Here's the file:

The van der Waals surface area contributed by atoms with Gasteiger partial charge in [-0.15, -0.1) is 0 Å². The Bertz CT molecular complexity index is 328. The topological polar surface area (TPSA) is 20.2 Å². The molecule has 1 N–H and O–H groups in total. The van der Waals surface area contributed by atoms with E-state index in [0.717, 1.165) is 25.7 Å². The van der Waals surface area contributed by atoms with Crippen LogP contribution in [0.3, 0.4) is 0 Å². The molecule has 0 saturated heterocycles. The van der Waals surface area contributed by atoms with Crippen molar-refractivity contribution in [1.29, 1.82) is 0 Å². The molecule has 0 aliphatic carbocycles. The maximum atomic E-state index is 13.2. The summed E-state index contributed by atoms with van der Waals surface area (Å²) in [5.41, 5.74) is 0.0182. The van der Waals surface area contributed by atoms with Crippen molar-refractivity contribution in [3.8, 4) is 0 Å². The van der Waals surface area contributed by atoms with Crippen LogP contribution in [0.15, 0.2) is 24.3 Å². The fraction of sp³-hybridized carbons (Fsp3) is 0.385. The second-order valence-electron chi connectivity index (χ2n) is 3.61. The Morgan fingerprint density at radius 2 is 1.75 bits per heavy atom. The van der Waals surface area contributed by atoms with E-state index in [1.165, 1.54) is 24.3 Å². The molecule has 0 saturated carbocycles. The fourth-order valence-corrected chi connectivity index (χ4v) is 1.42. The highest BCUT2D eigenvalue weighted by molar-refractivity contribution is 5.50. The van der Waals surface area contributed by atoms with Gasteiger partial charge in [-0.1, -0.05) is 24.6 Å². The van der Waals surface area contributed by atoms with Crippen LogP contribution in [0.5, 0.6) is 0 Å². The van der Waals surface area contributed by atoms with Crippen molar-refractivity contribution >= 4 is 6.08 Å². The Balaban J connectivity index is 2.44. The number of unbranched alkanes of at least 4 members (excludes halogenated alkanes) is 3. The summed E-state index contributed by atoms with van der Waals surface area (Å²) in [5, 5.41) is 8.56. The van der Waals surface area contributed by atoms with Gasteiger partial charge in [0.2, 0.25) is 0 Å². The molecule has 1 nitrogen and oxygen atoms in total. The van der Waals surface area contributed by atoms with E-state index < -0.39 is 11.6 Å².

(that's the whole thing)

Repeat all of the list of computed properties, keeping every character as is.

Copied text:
The van der Waals surface area contributed by atoms with Gasteiger partial charge in [-0.15, -0.1) is 0 Å². The Bertz CT molecular complexity index is 328. The topological polar surface area (TPSA) is 20.2 Å². The molecule has 1 N–H and O–H groups in total. The van der Waals surface area contributed by atoms with E-state index in [0.717, 1.165) is 25.7 Å². The van der Waals surface area contributed by atoms with Crippen LogP contribution in [0.3, 0.4) is 0 Å². The molecule has 0 saturated heterocycles. The van der Waals surface area contributed by atoms with Crippen molar-refractivity contribution in [1.29, 1.82) is 0 Å². The molecule has 0 aliphatic carbocycles. The maximum atomic E-state index is 13.2. The summed E-state index contributed by atoms with van der Waals surface area (Å²) in [5.41, 5.74) is 0.0182. The van der Waals surface area contributed by atoms with Crippen molar-refractivity contribution in [3.8, 4) is 0 Å². The van der Waals surface area contributed by atoms with Crippen LogP contribution in [0.15, 0.2) is 24.3 Å². The fraction of sp³-hybridized carbons (Fsp3) is 0.385. The second-order valence-electron chi connectivity index (χ2n) is 3.61. The Morgan fingerprint density at radius 2 is 1.75 bits per heavy atom. The van der Waals surface area contributed by atoms with E-state index in [1.165, 1.54) is 24.3 Å². The molecule has 0 saturated carbocycles. The fourth-order valence-corrected chi connectivity index (χ4v) is 1.42. The highest BCUT2D eigenvalue weighted by molar-refractivity contribution is 5.50. The van der Waals surface area contributed by atoms with Gasteiger partial charge in [-0.1, -0.05) is 24.6 Å². The van der Waals surface area contributed by atoms with Crippen LogP contribution in [0.5, 0.6) is 0 Å². The van der Waals surface area contributed by atoms with Crippen molar-refractivity contribution >= 4 is 6.08 Å². The Balaban J connectivity index is 2.44. The number of unbranched alkanes of at least 4 members (excludes halogenated alkanes) is 3. The summed E-state index contributed by atoms with van der Waals surface area (Å²) in [5, 5.41) is 8.56. The van der Waals surface area contributed by atoms with Gasteiger partial charge in [0.2, 0.25) is 0 Å². The molecule has 1 nitrogen and oxygen atoms in total. The van der Waals surface area contributed by atoms with E-state index < -0.39 is 11.6 Å².